Guuci's New Campaign Featuring Imperfect Teeth Is Shaking Up The Beauty Industry

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Gucci campaign


Beauty standards have widened exponentially in recent years, but there's still corners of diversity that have yet to be recognized by major brands. The idea that perfect teeth equals beauty is one of them. We rarely see images of imperfect smiles in the fashion or beauty industries outside of the occasional slight, quirky gap tooth. The latest Gucci campaign, however, is making a bold statement about beauty.

The brand introduced their newest launch, 58 lipsticks, each named after classic Hollywood actresses (like Joan Crawford, Bette Davis, Jean Harlow) and the films they starred in.

The campaign images have caused quite a stir among fans with its images of "imperfect teeth.” The star of the launch is Dani Miller, lead singer of punk band Surfbort, who proudly shows off her gapped-toothed smile while wearing an orange-red lipstick shade.

The other models in the campaign are Mae Lapres, Achok Majak and Ellia Sophia Coggins.

Miller made an emotional Instagram post after the launch, saying that "this @guccibeauty campaign celebrating me and my friends own style of beauty has felt like a coming out party and a reiteration of feeling comfortable and proud to be myself." She also told Glamourthat she was bullied incessantly for her smile, eventually coming to accept who she is. "I hope the ad inspires and reassures people around the world to find confidence and know that it’s okay to be themselves even more," she told the publication. "Let go of the pressures of traditional beauty and perfection. Your unusual features are powerful and beautiful. Ignore the haters. Embrace your inner freakiness, your authentic self. You are so beautiful and a bright shining star, and you never have to hide or feel unworthy ever again."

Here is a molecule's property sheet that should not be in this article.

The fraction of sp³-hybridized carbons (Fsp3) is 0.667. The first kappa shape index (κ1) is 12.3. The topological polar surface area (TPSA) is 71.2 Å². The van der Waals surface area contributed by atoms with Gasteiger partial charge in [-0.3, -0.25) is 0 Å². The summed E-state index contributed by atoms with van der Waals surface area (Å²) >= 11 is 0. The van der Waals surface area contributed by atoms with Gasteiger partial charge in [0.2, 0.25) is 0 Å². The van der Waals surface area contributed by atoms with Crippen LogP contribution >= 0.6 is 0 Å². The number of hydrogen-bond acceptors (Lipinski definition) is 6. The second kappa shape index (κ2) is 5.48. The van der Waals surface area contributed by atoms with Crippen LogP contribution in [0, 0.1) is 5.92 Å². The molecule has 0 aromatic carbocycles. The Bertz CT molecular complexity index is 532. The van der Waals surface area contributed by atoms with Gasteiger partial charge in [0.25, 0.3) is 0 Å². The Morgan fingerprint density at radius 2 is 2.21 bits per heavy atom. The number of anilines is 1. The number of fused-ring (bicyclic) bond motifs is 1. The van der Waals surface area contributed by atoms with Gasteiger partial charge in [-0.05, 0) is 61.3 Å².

But of course, with any statement comes criticism. While many have expressed appreciation for the campaign's exclusivity, others have called out the campaign for promoting poor hygeine. "I get they’re trying to promote diversity and stuff with this model but this is just promoting pure bad hygiene and bad health," one follower wrote.

Some also think that Gucci has simply missed the mark. "What's up with this campaign?" one commenter wrote. "It's really taking away from the lipstick."

However, in a press release announcing the launch of the campaign as "a manifesto of beauty written by the house's creative director [Alessandro Michele].” Press materials also preached that "makeup should not mask, but rather exalt, flaws and make them part of the language of beauty."

The criticism surrounding the campaign comes on the heels of the brand's other recent blunders, including their purposefully "dirty" sneaker retailing for $870 and a sweater that resembles blackface.

Hopefully, the brand has learned from previous missteps and can continue using their platform to create meaningful campaigns.